“Good Surveillance Can’t Be Detected”
Maintaining cyber security can be easy. For journalists, it is essential, says Grégoire Pouget. These are the apps and software you need.
Digital security has become a prime concern for reporters across the globe, especially those working on sensitive issues that might rile the political powers that be.
We can see CCTV cameras on the street, but we can’t see malicious code and surveillance software on our devices. We depend on the web to do our work. The internet is simultaneously our greatest tool and our greatest liability.
Grégoire Pouget, head New Media desk of the Reporters Without Borders (RSF) speaks to Blink’s Kyla Woods about RSF’s new Digital Safety Workshop and techniques that journalists can use to improve their cyber security.
Kyla Woods (KW): What events prompted RSF to introduce digital security workshops?
Grégoire Pouget (GP): In 2005, RSF released a report titled ‘Enemies of the Internet’. This report detailed the alarming threat of online surveillance and forms of cyber-censorship in all countries. At this point, RSF decided to introduce internships to aid in facilitating awareness about these issues.
We have changed our approach to cyber security. In 2011, we knew that censorship was a large online problem. Consequently, we took action and began training media professionals. However, we soon realized that data protection and surveillance was the biggest online threat.
Even now, we believe that surveillance and different forms of censorship are two threats that are equally imposed.
KW: Does Reporters Without Borders provide a series of different cyber security trainings?
GP: Reporters Without Borders hosts a three to four-day Cyber Security Workshop with journalists all over the world. We have an in-house training session that usually lasts half a day.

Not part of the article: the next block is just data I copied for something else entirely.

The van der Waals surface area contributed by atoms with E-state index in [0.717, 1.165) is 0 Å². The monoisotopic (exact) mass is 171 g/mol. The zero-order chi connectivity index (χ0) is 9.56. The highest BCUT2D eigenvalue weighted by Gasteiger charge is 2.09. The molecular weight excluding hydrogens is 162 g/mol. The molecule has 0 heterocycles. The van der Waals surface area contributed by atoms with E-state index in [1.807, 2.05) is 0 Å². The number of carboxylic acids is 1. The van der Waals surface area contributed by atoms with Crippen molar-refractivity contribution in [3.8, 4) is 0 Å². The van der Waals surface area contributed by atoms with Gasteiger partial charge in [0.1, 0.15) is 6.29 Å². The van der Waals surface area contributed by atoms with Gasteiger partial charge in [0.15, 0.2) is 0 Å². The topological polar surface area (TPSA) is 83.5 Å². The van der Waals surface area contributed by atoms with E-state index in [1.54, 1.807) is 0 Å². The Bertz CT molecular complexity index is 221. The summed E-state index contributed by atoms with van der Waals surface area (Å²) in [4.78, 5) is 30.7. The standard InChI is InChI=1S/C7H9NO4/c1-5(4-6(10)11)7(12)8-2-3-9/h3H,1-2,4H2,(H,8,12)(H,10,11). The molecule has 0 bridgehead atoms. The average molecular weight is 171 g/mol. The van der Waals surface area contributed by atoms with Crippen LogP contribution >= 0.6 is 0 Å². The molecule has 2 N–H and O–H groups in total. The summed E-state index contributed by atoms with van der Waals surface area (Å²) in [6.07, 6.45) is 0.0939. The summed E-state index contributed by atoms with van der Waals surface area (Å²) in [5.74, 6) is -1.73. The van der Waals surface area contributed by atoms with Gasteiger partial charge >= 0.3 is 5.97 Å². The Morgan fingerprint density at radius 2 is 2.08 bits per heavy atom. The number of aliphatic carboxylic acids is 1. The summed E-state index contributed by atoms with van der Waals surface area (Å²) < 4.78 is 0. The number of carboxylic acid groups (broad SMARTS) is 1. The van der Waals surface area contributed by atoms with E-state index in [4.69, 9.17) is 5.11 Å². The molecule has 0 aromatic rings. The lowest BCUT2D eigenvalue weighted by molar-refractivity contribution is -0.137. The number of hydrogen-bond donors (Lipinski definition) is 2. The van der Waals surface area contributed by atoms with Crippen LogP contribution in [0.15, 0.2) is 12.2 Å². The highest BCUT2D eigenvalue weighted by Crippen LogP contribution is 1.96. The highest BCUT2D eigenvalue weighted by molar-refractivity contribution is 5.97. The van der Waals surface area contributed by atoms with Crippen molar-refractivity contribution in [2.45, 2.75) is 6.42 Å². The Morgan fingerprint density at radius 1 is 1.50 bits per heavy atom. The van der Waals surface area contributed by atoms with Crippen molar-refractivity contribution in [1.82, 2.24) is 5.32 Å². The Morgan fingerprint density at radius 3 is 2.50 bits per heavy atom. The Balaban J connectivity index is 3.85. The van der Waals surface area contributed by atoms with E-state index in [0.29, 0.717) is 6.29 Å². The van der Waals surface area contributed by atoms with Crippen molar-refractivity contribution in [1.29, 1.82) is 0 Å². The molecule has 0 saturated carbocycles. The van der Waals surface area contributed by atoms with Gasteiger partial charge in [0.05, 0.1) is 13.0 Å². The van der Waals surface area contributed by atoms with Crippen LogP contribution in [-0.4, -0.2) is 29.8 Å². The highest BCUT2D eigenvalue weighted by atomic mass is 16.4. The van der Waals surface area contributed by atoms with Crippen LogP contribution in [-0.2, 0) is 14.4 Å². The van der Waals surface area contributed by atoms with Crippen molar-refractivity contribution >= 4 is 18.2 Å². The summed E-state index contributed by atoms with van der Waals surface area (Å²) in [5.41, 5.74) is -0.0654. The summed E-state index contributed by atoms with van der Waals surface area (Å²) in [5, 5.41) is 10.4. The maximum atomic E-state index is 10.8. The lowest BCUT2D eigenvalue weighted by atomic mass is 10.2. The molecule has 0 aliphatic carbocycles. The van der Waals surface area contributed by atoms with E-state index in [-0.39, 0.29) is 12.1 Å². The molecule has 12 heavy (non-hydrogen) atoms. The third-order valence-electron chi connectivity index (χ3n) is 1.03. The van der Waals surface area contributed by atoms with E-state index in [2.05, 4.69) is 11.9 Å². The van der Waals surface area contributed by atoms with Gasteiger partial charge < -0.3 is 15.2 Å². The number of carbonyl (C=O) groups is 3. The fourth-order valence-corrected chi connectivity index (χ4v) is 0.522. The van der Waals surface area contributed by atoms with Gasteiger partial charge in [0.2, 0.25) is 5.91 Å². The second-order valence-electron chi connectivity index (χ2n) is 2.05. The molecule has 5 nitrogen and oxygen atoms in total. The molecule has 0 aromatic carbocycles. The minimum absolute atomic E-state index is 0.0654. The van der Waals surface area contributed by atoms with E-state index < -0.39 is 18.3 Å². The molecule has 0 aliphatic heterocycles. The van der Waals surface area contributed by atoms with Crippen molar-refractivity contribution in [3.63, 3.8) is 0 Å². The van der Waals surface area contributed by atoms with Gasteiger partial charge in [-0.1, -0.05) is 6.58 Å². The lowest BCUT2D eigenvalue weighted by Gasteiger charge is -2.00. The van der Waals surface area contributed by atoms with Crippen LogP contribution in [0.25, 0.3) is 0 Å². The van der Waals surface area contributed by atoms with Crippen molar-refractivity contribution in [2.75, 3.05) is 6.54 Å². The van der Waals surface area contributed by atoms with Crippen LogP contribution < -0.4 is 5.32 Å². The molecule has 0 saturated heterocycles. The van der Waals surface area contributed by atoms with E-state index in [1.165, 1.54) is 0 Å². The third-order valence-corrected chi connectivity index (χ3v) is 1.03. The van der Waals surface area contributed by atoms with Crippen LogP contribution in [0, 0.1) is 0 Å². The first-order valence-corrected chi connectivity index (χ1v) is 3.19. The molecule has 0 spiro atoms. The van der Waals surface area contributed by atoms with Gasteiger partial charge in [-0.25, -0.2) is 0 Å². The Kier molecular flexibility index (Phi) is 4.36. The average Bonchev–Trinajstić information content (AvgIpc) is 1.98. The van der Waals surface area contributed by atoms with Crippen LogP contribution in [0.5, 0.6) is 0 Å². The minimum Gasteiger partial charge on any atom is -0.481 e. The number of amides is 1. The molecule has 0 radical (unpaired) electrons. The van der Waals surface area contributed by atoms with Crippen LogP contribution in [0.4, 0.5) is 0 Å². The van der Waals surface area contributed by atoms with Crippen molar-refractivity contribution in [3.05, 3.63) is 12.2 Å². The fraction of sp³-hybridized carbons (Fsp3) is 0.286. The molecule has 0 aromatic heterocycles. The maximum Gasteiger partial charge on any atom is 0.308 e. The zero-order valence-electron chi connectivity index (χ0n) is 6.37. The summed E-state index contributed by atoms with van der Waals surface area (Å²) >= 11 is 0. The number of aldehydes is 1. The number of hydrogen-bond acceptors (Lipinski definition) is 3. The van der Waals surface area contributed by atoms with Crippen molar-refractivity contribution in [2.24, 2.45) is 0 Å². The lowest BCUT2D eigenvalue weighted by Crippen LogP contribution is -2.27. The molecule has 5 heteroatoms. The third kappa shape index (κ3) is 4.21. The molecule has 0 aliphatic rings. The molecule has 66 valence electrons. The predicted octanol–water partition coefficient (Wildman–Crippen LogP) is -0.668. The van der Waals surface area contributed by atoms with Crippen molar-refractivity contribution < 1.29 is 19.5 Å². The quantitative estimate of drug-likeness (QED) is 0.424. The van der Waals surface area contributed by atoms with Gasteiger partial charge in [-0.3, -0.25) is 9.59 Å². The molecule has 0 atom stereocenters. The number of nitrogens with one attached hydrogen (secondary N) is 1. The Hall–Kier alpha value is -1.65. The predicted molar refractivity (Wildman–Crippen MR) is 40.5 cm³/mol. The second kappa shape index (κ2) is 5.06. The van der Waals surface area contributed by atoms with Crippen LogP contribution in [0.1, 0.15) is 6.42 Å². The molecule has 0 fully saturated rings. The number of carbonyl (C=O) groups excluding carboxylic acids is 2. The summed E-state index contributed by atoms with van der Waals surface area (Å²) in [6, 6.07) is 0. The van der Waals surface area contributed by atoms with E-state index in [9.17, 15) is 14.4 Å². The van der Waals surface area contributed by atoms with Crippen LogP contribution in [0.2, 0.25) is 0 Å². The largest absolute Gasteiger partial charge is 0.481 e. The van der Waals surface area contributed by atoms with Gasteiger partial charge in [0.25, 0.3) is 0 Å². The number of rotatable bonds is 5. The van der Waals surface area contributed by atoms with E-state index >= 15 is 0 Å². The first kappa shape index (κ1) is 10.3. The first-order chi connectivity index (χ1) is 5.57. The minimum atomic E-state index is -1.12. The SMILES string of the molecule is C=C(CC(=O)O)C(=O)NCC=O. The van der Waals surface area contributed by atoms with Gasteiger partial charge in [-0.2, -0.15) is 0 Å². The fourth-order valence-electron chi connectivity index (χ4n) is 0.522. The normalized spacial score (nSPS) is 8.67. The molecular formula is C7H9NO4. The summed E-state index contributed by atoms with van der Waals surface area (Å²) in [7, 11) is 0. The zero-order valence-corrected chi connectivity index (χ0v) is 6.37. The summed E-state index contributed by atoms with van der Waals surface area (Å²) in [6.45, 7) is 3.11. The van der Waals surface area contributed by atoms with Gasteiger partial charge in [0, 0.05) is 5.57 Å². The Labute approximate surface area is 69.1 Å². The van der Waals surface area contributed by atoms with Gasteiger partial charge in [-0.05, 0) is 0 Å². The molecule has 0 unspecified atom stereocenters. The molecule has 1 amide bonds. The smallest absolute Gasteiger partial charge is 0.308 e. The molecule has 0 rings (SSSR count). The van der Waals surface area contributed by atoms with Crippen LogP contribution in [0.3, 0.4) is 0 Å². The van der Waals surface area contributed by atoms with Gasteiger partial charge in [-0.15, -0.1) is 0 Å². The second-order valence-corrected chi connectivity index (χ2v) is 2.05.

We keep all our resources for cyber security on the ‘Digital Security’ part of our website, which is in both English and French. We also have other readily accessible online resources featured on our blog.
At the Cyber Security Workshop, we explain the fundamentals of digital security. RSF provides the basics of privacy protection, threats and net surfing. We provide tools like VPN (Virtual Private Network), which is an Internet encrypted tunnel between your computer and a VPN server. We use another tool; Tor, free software and an open network that helps you defend against a form of network surveillance. The Tor website details the full program.
KW: What do you teach in these workshops?
GP: We teach the security basics, like privatizing your data so that people can’t access it. We provide tools that act as an electronic safe, like TrueCrypt, and aid in clearing your history and cleaning up your Internet browser, such as Eraser. We touch on the management of data, the process of backing up your hard drive, GPS and Internet threats.
Then comes the more interesting stuff that is crypto for dummies. These tools are very easy to install. CryptoCat, for example, is a useful app that allows you to securely chat with your friends either on a browser or mobile phone. Another is Malivelope, which enables the exchange of encrypted emails following the OpenPGP encryption standard. We also introduce participants to programs that hide your online presence, such as a VPN.